Tracing the history of Vincent Van Gogh’s struggle with mental illness, On the Verge of Insanity portrays the artist as an isolated figure, whose personal and psychological demons left him exhausted and crestfallen. Enduring intense bouts of depression throughout his life, Van Gogh is shown to have been particularly vulnerable and, at times, unable to maintain relationships or pursue his career. Ostracized and impoverished, the artist lived on the margins of society – a troubled man who experienced the worst types of human suffering.
Combining art with written documents, the exhibition reconstructs the later part of Van Gogh’s career. Rapidly developing his style over this period, Van Gogh was also experiencing serious difficulties. He was poor, unrecognized, and temperamental, characteristics which tormented him, aggravating his already unstable state of mind. Van Gogh knew that he was ill and was terrified by the sudden outbursts of confusion and melancholy that had afflicted him since childhood. Sometimes he became completely delirious, hallucinating and losing consciousness altogether. Expressing signs of various disorders, Van Gogh’s mental illness remains undiagnosed, and the medicine of the time was ill-equipped to treat him.
Fascinated by other artists’ portrayals of the insane, Van Gogh’s perception of mental illness seems to have been distorted by symbolism. He worried that he resembled a madman and was convinced that his psychical appearance was marked by anguish. Sympathizing with Emile Wauters’ depiction of Hugo van Der Goes – a Flemish artist who famously battled with similar circumstances – Van Gogh believed he was possessed by the same melancholic sensitivity which had afflicted his predecessor. One of the most important artists of the Northern Renaissance, the painting shows Van Der Goes in the depths of despair, clawing at his hands, as he stares hauntingly beyond the frame. Breathless and confused, panic has contorted his features, making his madness visible.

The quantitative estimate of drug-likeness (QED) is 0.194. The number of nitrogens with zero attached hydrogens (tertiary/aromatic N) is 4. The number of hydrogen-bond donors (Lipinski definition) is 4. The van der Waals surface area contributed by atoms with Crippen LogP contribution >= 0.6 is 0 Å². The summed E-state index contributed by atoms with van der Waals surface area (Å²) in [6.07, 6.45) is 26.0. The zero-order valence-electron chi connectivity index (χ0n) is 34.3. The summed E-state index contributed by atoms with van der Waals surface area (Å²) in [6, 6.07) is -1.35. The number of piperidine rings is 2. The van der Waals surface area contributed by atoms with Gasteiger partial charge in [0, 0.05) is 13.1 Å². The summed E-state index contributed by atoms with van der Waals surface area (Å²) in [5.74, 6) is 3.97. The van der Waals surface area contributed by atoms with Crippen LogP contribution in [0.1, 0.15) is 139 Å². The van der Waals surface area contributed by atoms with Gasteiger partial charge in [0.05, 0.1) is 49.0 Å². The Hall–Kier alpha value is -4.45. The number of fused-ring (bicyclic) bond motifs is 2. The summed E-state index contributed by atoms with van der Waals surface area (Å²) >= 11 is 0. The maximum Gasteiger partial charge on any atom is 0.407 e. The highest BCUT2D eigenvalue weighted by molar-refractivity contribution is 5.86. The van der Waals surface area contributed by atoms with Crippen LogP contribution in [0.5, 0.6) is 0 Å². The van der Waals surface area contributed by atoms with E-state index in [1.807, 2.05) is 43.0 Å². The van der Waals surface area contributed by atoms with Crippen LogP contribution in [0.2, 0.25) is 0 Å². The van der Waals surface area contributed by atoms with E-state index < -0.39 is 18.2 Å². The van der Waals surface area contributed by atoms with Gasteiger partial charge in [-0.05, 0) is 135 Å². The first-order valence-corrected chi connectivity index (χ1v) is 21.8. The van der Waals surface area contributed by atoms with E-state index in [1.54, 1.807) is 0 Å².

Van Gogh saw this painting as prophetic, foreseeing his own decline into madness, a belief which seems to have fed his insecurities. When presented with a portrait Gauguin had painted of him, Van Gogh immediately accused his contemporary of depicting him as a madman. He believed that Gauguin had deliberately emphasized the stress and fatigue that he was suffering at the time and was horrified by the results. The painting shows Van Gogh immersed in his craft, calmly adding detail to a canvas, while surrounded by one of his favorite subject matters: sunflowers. Warm and estival, the painting is noticeably sympathetic, suggesting that Van Gogh was preoccupied with his appearance, detecting signs of madness where others would see serenity or concentration.